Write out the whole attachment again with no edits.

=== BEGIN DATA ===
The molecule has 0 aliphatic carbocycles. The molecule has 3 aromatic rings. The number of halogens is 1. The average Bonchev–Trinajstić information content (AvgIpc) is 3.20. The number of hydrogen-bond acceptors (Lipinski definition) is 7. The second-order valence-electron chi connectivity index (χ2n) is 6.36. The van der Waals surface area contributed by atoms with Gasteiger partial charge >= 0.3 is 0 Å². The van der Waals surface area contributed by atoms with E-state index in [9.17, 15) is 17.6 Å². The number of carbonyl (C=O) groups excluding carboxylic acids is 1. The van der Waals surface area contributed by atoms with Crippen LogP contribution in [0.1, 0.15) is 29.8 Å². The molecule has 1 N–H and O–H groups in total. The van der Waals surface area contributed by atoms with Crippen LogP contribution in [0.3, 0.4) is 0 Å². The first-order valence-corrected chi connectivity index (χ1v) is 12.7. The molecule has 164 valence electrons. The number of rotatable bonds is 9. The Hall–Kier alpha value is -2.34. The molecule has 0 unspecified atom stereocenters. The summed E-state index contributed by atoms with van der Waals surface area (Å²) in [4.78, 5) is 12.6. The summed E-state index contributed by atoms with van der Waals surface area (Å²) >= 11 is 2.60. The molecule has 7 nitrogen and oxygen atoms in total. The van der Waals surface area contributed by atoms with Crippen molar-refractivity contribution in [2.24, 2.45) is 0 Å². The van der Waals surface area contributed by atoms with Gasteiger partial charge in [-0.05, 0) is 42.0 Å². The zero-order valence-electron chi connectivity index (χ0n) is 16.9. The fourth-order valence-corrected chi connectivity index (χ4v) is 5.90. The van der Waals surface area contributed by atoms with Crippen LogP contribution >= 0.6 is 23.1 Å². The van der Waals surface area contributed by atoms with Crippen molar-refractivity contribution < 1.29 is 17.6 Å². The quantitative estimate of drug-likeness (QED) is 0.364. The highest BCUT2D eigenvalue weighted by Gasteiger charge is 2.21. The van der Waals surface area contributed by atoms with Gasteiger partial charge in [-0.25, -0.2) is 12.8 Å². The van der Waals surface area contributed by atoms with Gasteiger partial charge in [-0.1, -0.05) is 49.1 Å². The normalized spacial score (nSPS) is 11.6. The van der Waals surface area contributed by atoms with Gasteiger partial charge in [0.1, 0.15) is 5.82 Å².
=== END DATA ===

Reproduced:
The molecule has 0 aliphatic carbocycles. The molecule has 3 aromatic rings. The number of halogens is 1. The average Bonchev–Trinajstić information content (AvgIpc) is 3.20. The number of hydrogen-bond acceptors (Lipinski definition) is 7. The second-order valence-electron chi connectivity index (χ2n) is 6.36. The van der Waals surface area contributed by atoms with Gasteiger partial charge >= 0.3 is 0 Å². The van der Waals surface area contributed by atoms with E-state index in [9.17, 15) is 17.6 Å². The number of carbonyl (C=O) groups excluding carboxylic acids is 1. The van der Waals surface area contributed by atoms with Crippen LogP contribution in [0.1, 0.15) is 29.8 Å². The molecule has 1 N–H and O–H groups in total. The van der Waals surface area contributed by atoms with Crippen LogP contribution in [0.3, 0.4) is 0 Å². The first-order valence-corrected chi connectivity index (χ1v) is 12.7. The molecule has 164 valence electrons. The number of rotatable bonds is 9. The Hall–Kier alpha value is -2.34. The molecule has 0 unspecified atom stereocenters. The summed E-state index contributed by atoms with van der Waals surface area (Å²) in [4.78, 5) is 12.6. The summed E-state index contributed by atoms with van der Waals surface area (Å²) >= 11 is 2.60. The molecule has 7 nitrogen and oxygen atoms in total. The van der Waals surface area contributed by atoms with Crippen molar-refractivity contribution in [2.24, 2.45) is 0 Å². The van der Waals surface area contributed by atoms with Gasteiger partial charge in [-0.05, 0) is 42.0 Å². The zero-order valence-electron chi connectivity index (χ0n) is 16.9. The fourth-order valence-corrected chi connectivity index (χ4v) is 5.90. The van der Waals surface area contributed by atoms with Crippen LogP contribution >= 0.6 is 23.1 Å². The van der Waals surface area contributed by atoms with Crippen molar-refractivity contribution < 1.29 is 17.6 Å². The quantitative estimate of drug-likeness (QED) is 0.364. The highest BCUT2D eigenvalue weighted by Gasteiger charge is 2.21. The van der Waals surface area contributed by atoms with Gasteiger partial charge in [-0.25, -0.2) is 12.8 Å². The van der Waals surface area contributed by atoms with Gasteiger partial charge in [-0.1, -0.05) is 49.1 Å². The normalized spacial score (nSPS) is 11.6. The van der Waals surface area contributed by atoms with Gasteiger partial charge in [0.1, 0.15) is 5.82 Å².